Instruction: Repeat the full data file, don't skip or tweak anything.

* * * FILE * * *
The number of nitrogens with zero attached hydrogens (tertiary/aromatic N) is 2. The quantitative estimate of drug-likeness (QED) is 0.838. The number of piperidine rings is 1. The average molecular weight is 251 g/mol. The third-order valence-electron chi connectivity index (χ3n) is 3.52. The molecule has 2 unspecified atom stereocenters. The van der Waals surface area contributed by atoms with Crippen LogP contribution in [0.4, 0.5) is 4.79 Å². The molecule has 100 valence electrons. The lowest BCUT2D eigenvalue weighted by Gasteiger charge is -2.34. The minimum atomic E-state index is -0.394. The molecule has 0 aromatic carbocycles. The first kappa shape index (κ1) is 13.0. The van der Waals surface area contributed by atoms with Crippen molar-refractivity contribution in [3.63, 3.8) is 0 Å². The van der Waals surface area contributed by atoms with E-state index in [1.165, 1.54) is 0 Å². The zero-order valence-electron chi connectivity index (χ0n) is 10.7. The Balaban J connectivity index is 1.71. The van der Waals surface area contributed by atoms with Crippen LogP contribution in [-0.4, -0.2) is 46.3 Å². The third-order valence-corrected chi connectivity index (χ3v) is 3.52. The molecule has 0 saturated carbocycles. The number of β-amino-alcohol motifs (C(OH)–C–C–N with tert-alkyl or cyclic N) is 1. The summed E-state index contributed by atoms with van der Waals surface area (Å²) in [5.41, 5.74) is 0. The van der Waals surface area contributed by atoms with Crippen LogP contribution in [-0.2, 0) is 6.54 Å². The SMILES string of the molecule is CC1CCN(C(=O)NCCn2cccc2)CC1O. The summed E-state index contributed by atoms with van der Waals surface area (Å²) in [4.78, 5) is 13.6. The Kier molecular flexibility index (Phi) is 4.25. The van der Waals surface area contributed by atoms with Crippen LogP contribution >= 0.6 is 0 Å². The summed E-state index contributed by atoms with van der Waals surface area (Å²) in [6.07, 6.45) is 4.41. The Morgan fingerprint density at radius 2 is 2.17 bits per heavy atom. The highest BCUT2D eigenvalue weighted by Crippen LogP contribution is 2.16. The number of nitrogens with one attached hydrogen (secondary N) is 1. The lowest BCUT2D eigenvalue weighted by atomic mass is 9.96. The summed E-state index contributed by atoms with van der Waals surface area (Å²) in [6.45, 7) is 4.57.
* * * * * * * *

The number of nitrogens with zero attached hydrogens (tertiary/aromatic N) is 2. The quantitative estimate of drug-likeness (QED) is 0.838. The number of piperidine rings is 1. The average molecular weight is 251 g/mol. The third-order valence-electron chi connectivity index (χ3n) is 3.52. The molecule has 2 unspecified atom stereocenters. The van der Waals surface area contributed by atoms with Crippen LogP contribution in [0.4, 0.5) is 4.79 Å². The molecule has 100 valence electrons. The lowest BCUT2D eigenvalue weighted by Gasteiger charge is -2.34. The minimum atomic E-state index is -0.394. The molecule has 0 aromatic carbocycles. The first kappa shape index (κ1) is 13.0. The van der Waals surface area contributed by atoms with Crippen molar-refractivity contribution in [3.63, 3.8) is 0 Å². The van der Waals surface area contributed by atoms with E-state index in [1.165, 1.54) is 0 Å². The zero-order valence-electron chi connectivity index (χ0n) is 10.7. The Balaban J connectivity index is 1.71. The van der Waals surface area contributed by atoms with Crippen LogP contribution in [-0.4, -0.2) is 46.3 Å². The third-order valence-corrected chi connectivity index (χ3v) is 3.52. The molecule has 0 saturated carbocycles. The number of β-amino-alcohol motifs (C(OH)–C–C–N with tert-alkyl or cyclic N) is 1. The summed E-state index contributed by atoms with van der Waals surface area (Å²) in [5.41, 5.74) is 0. The van der Waals surface area contributed by atoms with Crippen LogP contribution in [-0.2, 0) is 6.54 Å². The SMILES string of the molecule is CC1CCN(C(=O)NCCn2cccc2)CC1O. The summed E-state index contributed by atoms with van der Waals surface area (Å²) in [4.78, 5) is 13.6. The Kier molecular flexibility index (Phi) is 4.25. The van der Waals surface area contributed by atoms with Crippen LogP contribution >= 0.6 is 0 Å². The summed E-state index contributed by atoms with van der Waals surface area (Å²) in [6.07, 6.45) is 4.41. The Morgan fingerprint density at radius 2 is 2.17 bits per heavy atom. The highest BCUT2D eigenvalue weighted by Crippen LogP contribution is 2.16. The number of nitrogens with one attached hydrogen (secondary N) is 1. The lowest BCUT2D eigenvalue weighted by atomic mass is 9.96. The summed E-state index contributed by atoms with van der Waals surface area (Å²) in [6.45, 7) is 4.57.